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Current Manitoba Governor Jason Winters.

The Governor of Manitoba (originally Governor-General of Manitoba) is the chief executive of the Confederation of Manitoba. When the Britannic Design was drafted in 1781, the Governor-General (as he was then known) was selected by Parliament. This continued to be the case until 1808, when a revision of the Design allowed for the Governor to be chosen by the Royal Governors of Manitoba's individual provinces. Following the adoption of the Second Britannic Design in 1842, the Governor of Manitoba was popularly elected.

The first Governor-General of Manitoba was Francis Legge, who was sworn in at North City on 2 July 1782. Legge was a former governor of Nova Scotia who, along with Guy Carleton, had advocated for Quebec's inclusion in the Design. Carleton's influence may have been responsible for Legge's appointment as Governor-General of Manitoba. Legge's tenure as Governor-General was brief, as he died within a year of his appointment.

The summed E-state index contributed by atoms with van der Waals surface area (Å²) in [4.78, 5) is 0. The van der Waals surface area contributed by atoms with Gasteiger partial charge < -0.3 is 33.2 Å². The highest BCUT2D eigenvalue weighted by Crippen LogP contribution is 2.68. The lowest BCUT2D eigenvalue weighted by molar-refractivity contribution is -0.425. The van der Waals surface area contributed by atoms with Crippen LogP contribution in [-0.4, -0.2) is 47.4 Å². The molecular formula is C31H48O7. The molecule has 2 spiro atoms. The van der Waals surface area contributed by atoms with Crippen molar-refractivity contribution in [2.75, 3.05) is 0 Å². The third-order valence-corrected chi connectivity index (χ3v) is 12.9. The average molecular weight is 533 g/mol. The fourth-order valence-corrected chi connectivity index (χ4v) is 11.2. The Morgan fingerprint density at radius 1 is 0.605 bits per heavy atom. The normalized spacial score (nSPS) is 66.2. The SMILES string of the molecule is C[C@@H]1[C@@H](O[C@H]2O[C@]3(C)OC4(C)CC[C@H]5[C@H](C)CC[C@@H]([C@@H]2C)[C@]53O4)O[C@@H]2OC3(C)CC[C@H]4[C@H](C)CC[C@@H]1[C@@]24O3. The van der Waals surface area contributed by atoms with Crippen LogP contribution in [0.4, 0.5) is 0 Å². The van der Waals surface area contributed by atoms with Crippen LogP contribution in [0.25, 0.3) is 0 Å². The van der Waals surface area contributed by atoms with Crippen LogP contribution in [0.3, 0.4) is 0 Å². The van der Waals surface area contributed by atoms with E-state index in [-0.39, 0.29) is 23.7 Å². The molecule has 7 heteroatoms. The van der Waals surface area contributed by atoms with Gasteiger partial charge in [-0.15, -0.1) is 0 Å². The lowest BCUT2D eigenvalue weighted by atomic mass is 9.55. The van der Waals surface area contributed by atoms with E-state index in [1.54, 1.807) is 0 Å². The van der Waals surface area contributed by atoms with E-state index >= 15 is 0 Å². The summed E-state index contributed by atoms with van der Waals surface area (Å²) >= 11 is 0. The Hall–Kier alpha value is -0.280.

Other notable Governors of Manitoba include Douglas Sizer, who was the Liberal Party's nominee for Governor-General of the Confederation of North America in the 1898 Grand Council elections; Foster McCabe, who was a leading contender to replace Governor-General Henderson Dewey after the latter's death in May 1929; and Jason Winters, who was the Liberal nominee for Governor-General in the 1968 Grand Council elections.

Governors of Manitoba
Francis LeggeDouglas SizerFoster McCabeJason Winters